Skin color tied to nicotine dependence

Research shows that African-American smokers tend to have a tougher time quitting, and now a preliminary study suggests that darker skin, itself, may make people more vulnerable to nicotine dependence.

The study of African-American smokers found a correlation between their levels of the skin pigment melanin and their dependence on nicotine.

Studies have indicated that nicotine may bind to melanin, which is found not only in the skin, but also the eyes, hair, heart, lungs, liver and brain. It’s possible that the higher melanin levels in darker-skinned people may mean they store more nicotine, which could increase their level of dependence.

“The point of the study is that, if in fact, nicotine does bind to melanin, populations with high levels of melanin could indicate certain types of smoking behavior, dependence, and health outcomes that will be different from those in less pigmented populations,” lead researcher Gary King, a professor of biobehavioral health at Pennsylvania State University, said in a written statement.

“And the addiction process,” he added, “may very well be longer and more severe.”

King and his colleagues report their findings in the journal Pharmacology, Biochemistry, and Behavior.

Skin color tied to nicotine dependence  For their study, the researchers recruited 147 African-American men and women who were current smokers. All completed surveys on their smoking habits and degree of nicotine dependence; they were also tested for their levels of cotinine - a byproduct of nicotine that gives an objective measure of smoking levels.

The researchers used a device called a reflectometer to gauge melanin levels in each participant’s forehead and underside of the upper arm.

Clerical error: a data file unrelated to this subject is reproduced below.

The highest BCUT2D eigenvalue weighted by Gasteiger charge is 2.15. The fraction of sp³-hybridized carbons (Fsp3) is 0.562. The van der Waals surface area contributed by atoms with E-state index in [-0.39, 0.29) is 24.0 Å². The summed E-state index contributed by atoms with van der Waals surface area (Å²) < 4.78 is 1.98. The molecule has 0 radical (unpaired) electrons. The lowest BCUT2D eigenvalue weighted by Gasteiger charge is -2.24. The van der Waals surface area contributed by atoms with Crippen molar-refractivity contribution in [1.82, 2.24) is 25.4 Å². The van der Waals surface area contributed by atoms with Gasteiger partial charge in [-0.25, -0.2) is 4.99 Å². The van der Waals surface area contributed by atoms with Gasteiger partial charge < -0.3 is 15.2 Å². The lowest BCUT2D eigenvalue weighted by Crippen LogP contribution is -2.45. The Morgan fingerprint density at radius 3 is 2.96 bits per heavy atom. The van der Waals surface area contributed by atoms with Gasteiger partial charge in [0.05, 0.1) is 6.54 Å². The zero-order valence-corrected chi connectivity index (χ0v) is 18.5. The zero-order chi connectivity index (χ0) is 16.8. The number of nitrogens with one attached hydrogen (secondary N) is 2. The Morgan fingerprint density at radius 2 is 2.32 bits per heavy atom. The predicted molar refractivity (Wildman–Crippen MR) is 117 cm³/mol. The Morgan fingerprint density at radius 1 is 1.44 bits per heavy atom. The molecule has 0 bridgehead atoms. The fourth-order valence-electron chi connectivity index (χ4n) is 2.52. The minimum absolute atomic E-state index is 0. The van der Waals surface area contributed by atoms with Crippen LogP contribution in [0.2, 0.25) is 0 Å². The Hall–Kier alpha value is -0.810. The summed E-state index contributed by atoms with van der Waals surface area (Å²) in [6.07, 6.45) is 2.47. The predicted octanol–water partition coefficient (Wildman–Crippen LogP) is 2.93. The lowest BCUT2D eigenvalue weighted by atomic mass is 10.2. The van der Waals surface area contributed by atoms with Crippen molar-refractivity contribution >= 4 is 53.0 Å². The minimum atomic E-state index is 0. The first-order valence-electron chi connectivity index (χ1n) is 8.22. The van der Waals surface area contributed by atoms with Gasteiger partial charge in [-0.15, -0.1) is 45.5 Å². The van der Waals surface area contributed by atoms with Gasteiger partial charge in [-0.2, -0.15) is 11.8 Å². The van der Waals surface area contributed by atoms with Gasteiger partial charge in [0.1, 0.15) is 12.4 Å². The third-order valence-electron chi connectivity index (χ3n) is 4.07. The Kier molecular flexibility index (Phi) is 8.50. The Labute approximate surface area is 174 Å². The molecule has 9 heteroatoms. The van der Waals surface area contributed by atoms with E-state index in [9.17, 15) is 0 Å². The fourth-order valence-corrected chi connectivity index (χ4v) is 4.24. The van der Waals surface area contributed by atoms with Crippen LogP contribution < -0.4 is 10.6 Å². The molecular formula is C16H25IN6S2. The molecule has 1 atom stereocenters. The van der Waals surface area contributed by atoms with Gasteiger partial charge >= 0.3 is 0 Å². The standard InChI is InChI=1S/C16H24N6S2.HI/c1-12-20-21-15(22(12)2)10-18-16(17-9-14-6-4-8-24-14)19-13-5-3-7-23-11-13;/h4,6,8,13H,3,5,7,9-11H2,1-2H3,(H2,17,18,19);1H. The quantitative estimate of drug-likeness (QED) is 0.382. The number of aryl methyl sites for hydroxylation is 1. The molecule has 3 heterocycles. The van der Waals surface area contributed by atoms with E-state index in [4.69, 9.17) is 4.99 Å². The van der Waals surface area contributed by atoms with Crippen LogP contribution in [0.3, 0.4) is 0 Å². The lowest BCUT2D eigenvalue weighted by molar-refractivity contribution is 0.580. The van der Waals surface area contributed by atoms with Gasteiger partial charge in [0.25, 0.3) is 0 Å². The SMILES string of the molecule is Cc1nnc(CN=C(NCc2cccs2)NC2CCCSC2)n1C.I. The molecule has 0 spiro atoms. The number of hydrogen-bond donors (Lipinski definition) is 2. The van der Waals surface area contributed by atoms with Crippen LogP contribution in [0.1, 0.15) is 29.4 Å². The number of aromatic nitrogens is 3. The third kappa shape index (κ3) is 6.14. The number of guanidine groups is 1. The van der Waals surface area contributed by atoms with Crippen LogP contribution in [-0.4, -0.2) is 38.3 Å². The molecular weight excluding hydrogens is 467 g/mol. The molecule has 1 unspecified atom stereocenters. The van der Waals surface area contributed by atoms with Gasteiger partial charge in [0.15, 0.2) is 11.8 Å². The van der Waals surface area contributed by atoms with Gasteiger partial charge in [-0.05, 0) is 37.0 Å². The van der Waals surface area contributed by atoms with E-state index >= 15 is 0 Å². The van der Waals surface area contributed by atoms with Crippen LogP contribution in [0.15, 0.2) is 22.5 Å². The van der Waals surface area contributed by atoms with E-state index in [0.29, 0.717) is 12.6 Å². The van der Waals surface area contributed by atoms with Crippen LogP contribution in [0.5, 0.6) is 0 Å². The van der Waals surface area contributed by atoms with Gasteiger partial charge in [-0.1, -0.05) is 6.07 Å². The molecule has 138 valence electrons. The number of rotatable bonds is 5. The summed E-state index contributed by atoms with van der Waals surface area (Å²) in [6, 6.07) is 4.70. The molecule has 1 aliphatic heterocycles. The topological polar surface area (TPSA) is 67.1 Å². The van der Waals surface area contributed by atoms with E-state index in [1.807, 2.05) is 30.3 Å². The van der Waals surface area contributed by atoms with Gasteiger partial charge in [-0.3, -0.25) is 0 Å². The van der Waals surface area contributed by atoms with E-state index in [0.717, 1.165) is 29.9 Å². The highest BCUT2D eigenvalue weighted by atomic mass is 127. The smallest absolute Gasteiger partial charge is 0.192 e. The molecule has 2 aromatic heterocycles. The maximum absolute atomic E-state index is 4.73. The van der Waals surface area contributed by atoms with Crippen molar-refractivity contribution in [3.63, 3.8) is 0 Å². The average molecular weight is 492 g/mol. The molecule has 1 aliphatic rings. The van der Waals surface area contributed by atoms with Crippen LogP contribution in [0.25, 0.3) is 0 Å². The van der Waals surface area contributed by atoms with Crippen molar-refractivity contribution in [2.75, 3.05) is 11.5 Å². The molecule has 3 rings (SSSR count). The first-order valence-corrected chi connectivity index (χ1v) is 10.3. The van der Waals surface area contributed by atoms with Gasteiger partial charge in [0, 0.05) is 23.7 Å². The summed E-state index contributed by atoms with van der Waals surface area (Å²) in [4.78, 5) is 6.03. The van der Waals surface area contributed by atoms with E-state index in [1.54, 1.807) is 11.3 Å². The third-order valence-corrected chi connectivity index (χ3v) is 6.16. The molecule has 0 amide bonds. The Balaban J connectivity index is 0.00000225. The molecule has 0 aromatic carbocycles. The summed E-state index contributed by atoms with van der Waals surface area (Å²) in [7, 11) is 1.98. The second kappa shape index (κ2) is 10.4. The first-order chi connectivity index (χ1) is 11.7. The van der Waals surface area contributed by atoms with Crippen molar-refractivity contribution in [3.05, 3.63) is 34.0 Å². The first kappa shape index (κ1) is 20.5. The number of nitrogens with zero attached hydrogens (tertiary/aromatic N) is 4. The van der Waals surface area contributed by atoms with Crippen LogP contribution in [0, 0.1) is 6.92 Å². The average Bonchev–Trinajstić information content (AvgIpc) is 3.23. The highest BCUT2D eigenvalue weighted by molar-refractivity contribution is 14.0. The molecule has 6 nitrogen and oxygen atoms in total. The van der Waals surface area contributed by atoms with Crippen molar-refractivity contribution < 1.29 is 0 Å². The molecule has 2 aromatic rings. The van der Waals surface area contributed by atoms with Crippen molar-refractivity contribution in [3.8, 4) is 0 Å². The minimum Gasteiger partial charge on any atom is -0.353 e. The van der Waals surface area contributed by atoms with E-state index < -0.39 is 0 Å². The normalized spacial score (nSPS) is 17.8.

Because the forehead is regularly exposed to the sun, melanin levels there are higher and represent a mix of genetic and environmental influences. Melanin in the underarm area is largely genetically determined.

In general, King’s team found, higher melanin levels in the forehead corresponded to more frequent smoking, greater nicotine dependence and higher cotinine levels.

There was no clear connection between nicotine dependence and melanin in the underarm area.

The results raise the possibility that melanin plays some role in African Americans’ lower quit rates and higher rates of smoking-related diseases and death, according to King and his colleagues.

However, they write, while these findings are “interesting,” they must be considered preliminary.

“Further research on the link between melanin and nicotine among African Americans, as well as other population groups, is warranted,” they conclude.

SOURCE: Pharmacology, Biochemistry and Behavior, June 2009.

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